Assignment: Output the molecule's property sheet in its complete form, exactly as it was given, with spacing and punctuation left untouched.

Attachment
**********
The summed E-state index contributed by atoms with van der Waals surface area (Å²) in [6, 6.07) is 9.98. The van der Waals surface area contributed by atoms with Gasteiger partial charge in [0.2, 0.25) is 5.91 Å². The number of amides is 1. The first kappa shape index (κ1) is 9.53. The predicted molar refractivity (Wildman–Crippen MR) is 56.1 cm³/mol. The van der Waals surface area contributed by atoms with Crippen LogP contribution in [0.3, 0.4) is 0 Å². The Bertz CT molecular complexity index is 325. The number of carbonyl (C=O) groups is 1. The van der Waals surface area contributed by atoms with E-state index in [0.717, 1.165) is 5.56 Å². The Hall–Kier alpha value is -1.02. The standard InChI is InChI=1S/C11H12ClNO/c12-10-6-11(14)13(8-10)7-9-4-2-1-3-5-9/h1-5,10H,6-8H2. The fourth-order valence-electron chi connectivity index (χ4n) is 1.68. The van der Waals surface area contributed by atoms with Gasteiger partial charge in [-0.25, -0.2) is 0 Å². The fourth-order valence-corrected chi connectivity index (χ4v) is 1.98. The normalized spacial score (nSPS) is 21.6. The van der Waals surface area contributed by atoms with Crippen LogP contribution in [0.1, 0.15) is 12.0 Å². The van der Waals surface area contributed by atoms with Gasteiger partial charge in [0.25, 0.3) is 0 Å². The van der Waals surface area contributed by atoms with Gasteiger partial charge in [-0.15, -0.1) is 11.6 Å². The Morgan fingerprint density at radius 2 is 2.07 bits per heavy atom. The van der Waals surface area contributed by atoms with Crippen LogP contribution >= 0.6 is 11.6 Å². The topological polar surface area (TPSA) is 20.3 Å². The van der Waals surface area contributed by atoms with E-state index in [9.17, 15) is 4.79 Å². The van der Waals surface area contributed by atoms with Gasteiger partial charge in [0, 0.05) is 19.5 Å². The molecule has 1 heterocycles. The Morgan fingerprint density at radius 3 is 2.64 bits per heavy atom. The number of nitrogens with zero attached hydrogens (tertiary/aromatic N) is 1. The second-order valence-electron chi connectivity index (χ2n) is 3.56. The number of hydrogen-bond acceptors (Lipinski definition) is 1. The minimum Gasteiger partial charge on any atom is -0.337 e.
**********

The summed E-state index contributed by atoms with van der Waals surface area (Å²) in [6, 6.07) is 9.98. The van der Waals surface area contributed by atoms with Gasteiger partial charge in [0.2, 0.25) is 5.91 Å². The number of amides is 1. The first kappa shape index (κ1) is 9.53. The predicted molar refractivity (Wildman–Crippen MR) is 56.1 cm³/mol. The van der Waals surface area contributed by atoms with Crippen LogP contribution in [0.3, 0.4) is 0 Å². The Bertz CT molecular complexity index is 325. The number of carbonyl (C=O) groups is 1. The van der Waals surface area contributed by atoms with E-state index in [0.717, 1.165) is 5.56 Å². The Hall–Kier alpha value is -1.02. The standard InChI is InChI=1S/C11H12ClNO/c12-10-6-11(14)13(8-10)7-9-4-2-1-3-5-9/h1-5,10H,6-8H2. The fourth-order valence-electron chi connectivity index (χ4n) is 1.68. The van der Waals surface area contributed by atoms with Gasteiger partial charge in [-0.25, -0.2) is 0 Å². The fourth-order valence-corrected chi connectivity index (χ4v) is 1.98. The normalized spacial score (nSPS) is 21.6. The van der Waals surface area contributed by atoms with Crippen LogP contribution in [0.1, 0.15) is 12.0 Å². The van der Waals surface area contributed by atoms with Gasteiger partial charge in [0.25, 0.3) is 0 Å². The van der Waals surface area contributed by atoms with Gasteiger partial charge in [-0.15, -0.1) is 11.6 Å². The Morgan fingerprint density at radius 2 is 2.07 bits per heavy atom. The van der Waals surface area contributed by atoms with Crippen LogP contribution >= 0.6 is 11.6 Å². The topological polar surface area (TPSA) is 20.3 Å². The van der Waals surface area contributed by atoms with E-state index in [9.17, 15) is 4.79 Å². The van der Waals surface area contributed by atoms with Gasteiger partial charge in [0, 0.05) is 19.5 Å². The molecule has 1 heterocycles. The Morgan fingerprint density at radius 3 is 2.64 bits per heavy atom. The number of nitrogens with zero attached hydrogens (tertiary/aromatic N) is 1. The second-order valence-electron chi connectivity index (χ2n) is 3.56. The number of hydrogen-bond acceptors (Lipinski definition) is 1. The minimum Gasteiger partial charge on any atom is -0.337 e.